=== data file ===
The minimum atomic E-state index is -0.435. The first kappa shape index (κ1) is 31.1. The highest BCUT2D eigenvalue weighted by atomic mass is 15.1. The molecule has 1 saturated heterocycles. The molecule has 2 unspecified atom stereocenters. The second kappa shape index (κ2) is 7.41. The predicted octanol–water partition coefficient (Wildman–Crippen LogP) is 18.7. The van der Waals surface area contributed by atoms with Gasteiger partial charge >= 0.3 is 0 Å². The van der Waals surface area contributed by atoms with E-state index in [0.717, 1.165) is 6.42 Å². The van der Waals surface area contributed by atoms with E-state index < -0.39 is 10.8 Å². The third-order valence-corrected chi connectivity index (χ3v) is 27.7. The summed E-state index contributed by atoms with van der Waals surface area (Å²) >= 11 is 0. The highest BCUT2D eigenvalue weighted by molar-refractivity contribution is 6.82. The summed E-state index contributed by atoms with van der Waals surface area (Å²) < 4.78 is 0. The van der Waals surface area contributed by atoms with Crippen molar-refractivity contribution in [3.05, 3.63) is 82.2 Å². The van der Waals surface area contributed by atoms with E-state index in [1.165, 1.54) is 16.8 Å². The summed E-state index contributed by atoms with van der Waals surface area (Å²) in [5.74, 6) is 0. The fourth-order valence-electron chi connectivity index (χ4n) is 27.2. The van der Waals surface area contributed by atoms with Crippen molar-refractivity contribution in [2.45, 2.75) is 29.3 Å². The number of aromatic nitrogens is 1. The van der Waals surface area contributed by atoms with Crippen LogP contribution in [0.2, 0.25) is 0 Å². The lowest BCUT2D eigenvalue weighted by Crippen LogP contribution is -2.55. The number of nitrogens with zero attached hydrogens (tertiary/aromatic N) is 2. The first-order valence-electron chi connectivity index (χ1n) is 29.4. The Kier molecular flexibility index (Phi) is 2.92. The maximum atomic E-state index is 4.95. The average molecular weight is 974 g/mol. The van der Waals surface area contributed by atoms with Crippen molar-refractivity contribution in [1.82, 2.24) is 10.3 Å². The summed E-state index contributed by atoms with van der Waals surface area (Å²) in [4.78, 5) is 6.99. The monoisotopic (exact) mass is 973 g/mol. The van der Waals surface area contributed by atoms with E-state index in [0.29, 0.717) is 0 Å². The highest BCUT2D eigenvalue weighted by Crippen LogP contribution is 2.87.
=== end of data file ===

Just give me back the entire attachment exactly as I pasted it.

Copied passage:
The minimum atomic E-state index is -0.435. The first kappa shape index (κ1) is 31.1. The highest BCUT2D eigenvalue weighted by atomic mass is 15.1. The molecule has 1 saturated heterocycles. The molecule has 2 unspecified atom stereocenters. The second kappa shape index (κ2) is 7.41. The predicted octanol–water partition coefficient (Wildman–Crippen LogP) is 18.7. The van der Waals surface area contributed by atoms with Gasteiger partial charge >= 0.3 is 0 Å². The van der Waals surface area contributed by atoms with E-state index in [0.717, 1.165) is 6.42 Å². The van der Waals surface area contributed by atoms with E-state index < -0.39 is 10.8 Å². The third-order valence-corrected chi connectivity index (χ3v) is 27.7. The summed E-state index contributed by atoms with van der Waals surface area (Å²) >= 11 is 0. The highest BCUT2D eigenvalue weighted by molar-refractivity contribution is 6.82. The summed E-state index contributed by atoms with van der Waals surface area (Å²) < 4.78 is 0. The van der Waals surface area contributed by atoms with Crippen molar-refractivity contribution in [3.05, 3.63) is 82.2 Å². The van der Waals surface area contributed by atoms with E-state index in [1.165, 1.54) is 16.8 Å². The summed E-state index contributed by atoms with van der Waals surface area (Å²) in [5.74, 6) is 0. The fourth-order valence-electron chi connectivity index (χ4n) is 27.2. The van der Waals surface area contributed by atoms with Crippen molar-refractivity contribution in [2.45, 2.75) is 29.3 Å². The number of aromatic nitrogens is 1. The van der Waals surface area contributed by atoms with Crippen LogP contribution in [0.2, 0.25) is 0 Å². The lowest BCUT2D eigenvalue weighted by Crippen LogP contribution is -2.55. The number of nitrogens with zero attached hydrogens (tertiary/aromatic N) is 2. The first-order valence-electron chi connectivity index (χ1n) is 29.4. The Kier molecular flexibility index (Phi) is 2.92. The maximum atomic E-state index is 4.95. The average molecular weight is 974 g/mol. The van der Waals surface area contributed by atoms with Crippen molar-refractivity contribution in [1.82, 2.24) is 10.3 Å². The summed E-state index contributed by atoms with van der Waals surface area (Å²) in [4.78, 5) is 6.99. The monoisotopic (exact) mass is 973 g/mol. The van der Waals surface area contributed by atoms with E-state index in [0.29, 0.717) is 0 Å². The highest BCUT2D eigenvalue weighted by Crippen LogP contribution is 2.87.